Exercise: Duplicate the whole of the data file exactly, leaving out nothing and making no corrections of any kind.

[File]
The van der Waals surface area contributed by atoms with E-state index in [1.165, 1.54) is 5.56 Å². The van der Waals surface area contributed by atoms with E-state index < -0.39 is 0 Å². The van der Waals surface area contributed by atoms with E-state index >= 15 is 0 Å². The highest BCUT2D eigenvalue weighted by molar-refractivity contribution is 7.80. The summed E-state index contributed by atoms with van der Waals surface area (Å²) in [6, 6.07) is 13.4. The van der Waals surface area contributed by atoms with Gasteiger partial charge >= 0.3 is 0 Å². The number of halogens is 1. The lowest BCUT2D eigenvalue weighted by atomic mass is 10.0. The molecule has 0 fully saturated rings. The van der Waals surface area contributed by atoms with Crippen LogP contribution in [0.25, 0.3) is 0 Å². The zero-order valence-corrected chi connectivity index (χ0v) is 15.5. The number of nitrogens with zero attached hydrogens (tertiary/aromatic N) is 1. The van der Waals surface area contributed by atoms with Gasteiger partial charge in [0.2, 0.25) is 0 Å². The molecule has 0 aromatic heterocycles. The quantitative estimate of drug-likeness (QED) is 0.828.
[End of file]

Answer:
The van der Waals surface area contributed by atoms with E-state index in [1.165, 1.54) is 5.56 Å². The van der Waals surface area contributed by atoms with E-state index < -0.39 is 0 Å². The van der Waals surface area contributed by atoms with E-state index >= 15 is 0 Å². The highest BCUT2D eigenvalue weighted by molar-refractivity contribution is 7.80. The summed E-state index contributed by atoms with van der Waals surface area (Å²) in [6, 6.07) is 13.4. The van der Waals surface area contributed by atoms with Gasteiger partial charge >= 0.3 is 0 Å². The number of halogens is 1. The lowest BCUT2D eigenvalue weighted by atomic mass is 10.0. The molecule has 0 fully saturated rings. The van der Waals surface area contributed by atoms with Crippen LogP contribution in [0.25, 0.3) is 0 Å². The zero-order valence-corrected chi connectivity index (χ0v) is 15.5. The number of nitrogens with zero attached hydrogens (tertiary/aromatic N) is 1. The van der Waals surface area contributed by atoms with Gasteiger partial charge in [0.2, 0.25) is 0 Å². The molecule has 0 aromatic heterocycles. The quantitative estimate of drug-likeness (QED) is 0.828.